Zanzibar Town is made up of two sections, the “old city” known as Stone Town and then the newer part of town called Ng’ambo. You will find exemplary Zanzibar accommodation in both of these areas.

The entire coast of the island is made up of a series of sandy beaches with coral reefs, which shelter the shore from the sea. In these areas there are exceptional locations for diving, canoeing and swimming - or just spend a day at the beach, shaded by the tropical vegetation which grows almost to the shoreline. The neighbouring Pemba Island offers divers dramatic underwater walls and drop-offs, which attract colourful fish. For some alternative Zanzibar travel cycle around the island (which will take 10 days to complete) where the route will take you through quaint fishing villages and past quiet diving and swimming spots serviced by basic guesthouses. Protected wildlife areas provide sanctuary for a vast range of bird species, as well as the tortoise population.

Zanzibar is a beautiful, evergreen island, covering an area of 1 464 square kilometres, situated 36 kilometres away from the Tanzania coast in the Indian Ocean and is 76 kilometres from Dar es Salaam. It is known for its spectacular architecture, meandering lanes, luscious tropical fruits, aromatic spices and charming friendly people. The breathtaking beauty of its coastline and the magnificence of the historical Stone Town make Zanzibar one of the world’s famous touring destinations.

The economy of Zanzibar relies heavily on two areas. The first is agriculture in the form of spice plantations and the second tourism, which explains the array of Zanzibar accommodation. Fishing plays a small role but is more supportive to the tourism industry.

A valid International Certificate of Vaccination against Yellow Fever and Hepatitis A is necessary for everybody.

Zanzibar enjoys a tropical climate, the cooler season being July- October when the average temperature is 26 degrees Centigrade. This is the most appropriate time to visit the Spice Islands when holiday travel is pleasant. Short rains usually come in November when the average temperature is in the range of 28 degrees Centigrade all the way to about March when the long rain sets in.

The best time to visit Zanzibar is between July and March when Zanzibar travel is most comfortable. November can be very humid and has short rain showers that last for a few minutes on some days. Otherwise the weather is consistently warm to hot and the air quite humid, although the more luxurious Zanzibar hotels have air-conditioning.

There are no international banks in Zanzibar, only local banks. US Dollar cash is widely accepted and can be easily exchanged for the local currency.

The local currency is the Tanzanian Shilling divided into one hundred cents. Always look for competitive exchange rates at bureaus de change or banks. Some Zanzibar holiday hotels and souvenir shops accept major credit cards. Tanzania has no restrictions on the amount of money one can come in with.

English is widely spoken but it is advisable to learn a few Kiswahili words like jambo and habari (hello), asante sana (thank you very much) and kwa heri (good bye). The local people are so kind and hospitable that you would find yourself at a loss for not having these words to reciprocate. Many of the locals are employed at the Zanzibar hotels, and will always greet you in their native language.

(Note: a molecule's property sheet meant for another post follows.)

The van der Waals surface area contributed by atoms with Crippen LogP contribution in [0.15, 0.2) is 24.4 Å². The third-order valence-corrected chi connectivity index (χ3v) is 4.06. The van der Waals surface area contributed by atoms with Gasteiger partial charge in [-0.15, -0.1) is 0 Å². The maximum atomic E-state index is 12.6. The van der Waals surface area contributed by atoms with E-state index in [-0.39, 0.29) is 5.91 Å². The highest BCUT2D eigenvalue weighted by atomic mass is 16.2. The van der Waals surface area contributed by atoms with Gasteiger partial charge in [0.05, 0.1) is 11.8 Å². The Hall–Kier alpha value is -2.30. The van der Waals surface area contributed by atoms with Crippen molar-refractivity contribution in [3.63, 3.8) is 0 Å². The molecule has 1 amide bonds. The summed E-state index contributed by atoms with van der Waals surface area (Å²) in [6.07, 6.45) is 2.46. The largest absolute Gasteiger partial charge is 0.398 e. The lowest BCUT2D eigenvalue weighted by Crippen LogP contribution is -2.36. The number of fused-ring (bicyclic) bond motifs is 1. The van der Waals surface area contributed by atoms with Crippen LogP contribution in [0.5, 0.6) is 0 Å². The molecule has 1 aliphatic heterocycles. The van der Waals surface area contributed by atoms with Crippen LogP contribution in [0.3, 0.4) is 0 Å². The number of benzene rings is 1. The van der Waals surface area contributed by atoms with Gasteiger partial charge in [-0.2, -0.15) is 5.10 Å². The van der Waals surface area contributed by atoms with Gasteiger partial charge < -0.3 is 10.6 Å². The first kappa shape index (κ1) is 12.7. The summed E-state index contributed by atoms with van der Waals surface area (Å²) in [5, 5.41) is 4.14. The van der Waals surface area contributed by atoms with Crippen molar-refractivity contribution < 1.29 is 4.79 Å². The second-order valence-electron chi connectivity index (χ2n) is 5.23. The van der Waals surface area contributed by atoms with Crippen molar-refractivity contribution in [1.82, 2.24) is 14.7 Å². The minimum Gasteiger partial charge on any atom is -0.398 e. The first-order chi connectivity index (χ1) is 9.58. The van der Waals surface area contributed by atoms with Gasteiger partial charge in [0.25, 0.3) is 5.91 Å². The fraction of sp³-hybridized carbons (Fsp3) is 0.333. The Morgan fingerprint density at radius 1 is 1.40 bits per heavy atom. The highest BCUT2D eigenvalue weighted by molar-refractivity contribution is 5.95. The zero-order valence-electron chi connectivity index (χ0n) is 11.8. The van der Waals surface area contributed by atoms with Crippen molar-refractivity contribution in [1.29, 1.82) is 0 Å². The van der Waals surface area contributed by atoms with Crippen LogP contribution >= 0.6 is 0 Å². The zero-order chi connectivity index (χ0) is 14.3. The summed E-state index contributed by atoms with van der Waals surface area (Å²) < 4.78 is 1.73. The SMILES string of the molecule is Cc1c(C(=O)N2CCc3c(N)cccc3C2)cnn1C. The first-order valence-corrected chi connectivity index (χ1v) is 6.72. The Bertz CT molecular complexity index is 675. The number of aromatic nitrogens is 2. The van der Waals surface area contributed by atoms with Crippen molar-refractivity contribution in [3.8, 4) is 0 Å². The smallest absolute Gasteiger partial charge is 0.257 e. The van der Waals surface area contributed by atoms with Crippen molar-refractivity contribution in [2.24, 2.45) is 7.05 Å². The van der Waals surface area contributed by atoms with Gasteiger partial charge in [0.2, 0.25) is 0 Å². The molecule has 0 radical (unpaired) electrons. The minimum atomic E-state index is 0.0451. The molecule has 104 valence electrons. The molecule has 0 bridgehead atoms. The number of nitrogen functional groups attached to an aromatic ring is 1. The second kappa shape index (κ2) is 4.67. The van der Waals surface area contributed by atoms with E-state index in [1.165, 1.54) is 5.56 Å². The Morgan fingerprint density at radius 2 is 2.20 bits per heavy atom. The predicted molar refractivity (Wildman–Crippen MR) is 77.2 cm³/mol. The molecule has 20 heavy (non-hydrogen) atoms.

Zanzibar has a strong Islamic tradition and you are asked to respect their culture. Men and women should cover their arms and legs when out among the locals. Alcohol should be consumed discreetly when in public. Depending on where your Zanzibar accommodation is, you may get a fright when the believers are called on big loudspeakers at dawn for morning prayers. The longer you spend in Zanzibar the less you will notice this.

The Muslim community are the majority in Zanzibar town itself. Descendants of the Omanis, they no longer trade in slaves, but are still powerful and wealthy members of the city’s society. The Arab business revolves around the import and export of spices and other natural produce, and explains the strong Islamic presence seen in its mosques, architecture and social customs. There are many African people here of mixed cultural background, which has resulted in the unique art and crafts for which Zanzibar is famous.

Apart from the distinctive designs of local handicrafts and the geometrically decorated splendour of the Sultan’s palace, there is also special music. The Arab tradition of Taarab music came here with the Omanis and is still the musical style of choice for rituals and celebrations. The main instruments are the drum and a traditional violin, but these are only a backing for the singers who undergo years of training before they are ready to perform. Although Arabic music has influenced Western music, it is a particularly haunting cultural tradition and whoever hears it again will always remember Zanzibar.

Different local dishes are available to suit every pocket and satisfy every palate. Try as many places as possible to get the feel of the large variety of Zanzibari kitchen engineering. The Forodhani Gardens offer an excellent dinner that is prepared while you wait. Imagine partaking in a prawn barbecue in a garden while enjoying the sea breeze under moonlight and shining stars! The food the locals eat is varied, but fish and rice make up a large portion of their diet. The Zanzibar hotels will offer both traditional and international cuisine.

Zanzibar is not the shopper’s paradise but certainly has plenty vendors that offer a wide selection of curios, spices, antiques and clothing.

The electricity is mainly generated by hydropower in Tanzania. The main supply is 240V AC, 50Hz. Wall plugs can be either round or square pin types.

Tap water is not reliable in Zanzibar and should be treated. To be safe rather drink bottled mineral water which is readily available.